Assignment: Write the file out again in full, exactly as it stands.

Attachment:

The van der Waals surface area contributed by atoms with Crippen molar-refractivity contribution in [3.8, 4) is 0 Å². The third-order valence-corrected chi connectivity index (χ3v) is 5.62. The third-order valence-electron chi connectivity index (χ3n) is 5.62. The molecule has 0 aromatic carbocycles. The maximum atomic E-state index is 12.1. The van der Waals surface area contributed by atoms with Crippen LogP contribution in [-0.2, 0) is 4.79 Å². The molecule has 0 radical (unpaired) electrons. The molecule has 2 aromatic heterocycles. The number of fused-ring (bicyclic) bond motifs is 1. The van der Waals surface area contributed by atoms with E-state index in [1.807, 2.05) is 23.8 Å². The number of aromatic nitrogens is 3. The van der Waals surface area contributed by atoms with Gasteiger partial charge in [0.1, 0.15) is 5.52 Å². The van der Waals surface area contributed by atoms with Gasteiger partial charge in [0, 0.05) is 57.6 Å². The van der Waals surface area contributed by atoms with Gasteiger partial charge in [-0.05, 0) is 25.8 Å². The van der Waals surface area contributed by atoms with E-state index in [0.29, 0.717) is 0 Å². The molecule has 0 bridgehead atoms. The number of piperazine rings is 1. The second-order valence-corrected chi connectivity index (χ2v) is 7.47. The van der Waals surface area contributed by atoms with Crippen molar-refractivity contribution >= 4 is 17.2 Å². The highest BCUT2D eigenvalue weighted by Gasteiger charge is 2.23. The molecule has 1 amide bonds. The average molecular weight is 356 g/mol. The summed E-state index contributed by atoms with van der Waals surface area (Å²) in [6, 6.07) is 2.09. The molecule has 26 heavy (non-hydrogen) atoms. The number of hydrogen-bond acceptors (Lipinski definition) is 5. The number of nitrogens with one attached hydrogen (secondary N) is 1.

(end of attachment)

The van der Waals surface area contributed by atoms with Crippen molar-refractivity contribution in [3.8, 4) is 0 Å². The third-order valence-corrected chi connectivity index (χ3v) is 5.62. The third-order valence-electron chi connectivity index (χ3n) is 5.62. The molecule has 0 aromatic carbocycles. The maximum atomic E-state index is 12.1. The van der Waals surface area contributed by atoms with Crippen LogP contribution in [-0.2, 0) is 4.79 Å². The molecule has 0 radical (unpaired) electrons. The molecule has 2 aromatic heterocycles. The number of fused-ring (bicyclic) bond motifs is 1. The van der Waals surface area contributed by atoms with E-state index in [1.807, 2.05) is 23.8 Å². The number of aromatic nitrogens is 3. The van der Waals surface area contributed by atoms with Gasteiger partial charge in [0.1, 0.15) is 5.52 Å². The van der Waals surface area contributed by atoms with Gasteiger partial charge in [0, 0.05) is 57.6 Å². The van der Waals surface area contributed by atoms with Gasteiger partial charge in [-0.05, 0) is 25.8 Å². The van der Waals surface area contributed by atoms with E-state index in [0.29, 0.717) is 0 Å². The molecule has 0 bridgehead atoms. The number of piperazine rings is 1. The second-order valence-corrected chi connectivity index (χ2v) is 7.47. The van der Waals surface area contributed by atoms with Crippen molar-refractivity contribution >= 4 is 17.2 Å². The highest BCUT2D eigenvalue weighted by Gasteiger charge is 2.23. The molecule has 1 amide bonds. The average molecular weight is 356 g/mol. The summed E-state index contributed by atoms with van der Waals surface area (Å²) in [6, 6.07) is 2.09. The molecule has 26 heavy (non-hydrogen) atoms. The number of hydrogen-bond acceptors (Lipinski definition) is 5. The number of nitrogens with one attached hydrogen (secondary N) is 1.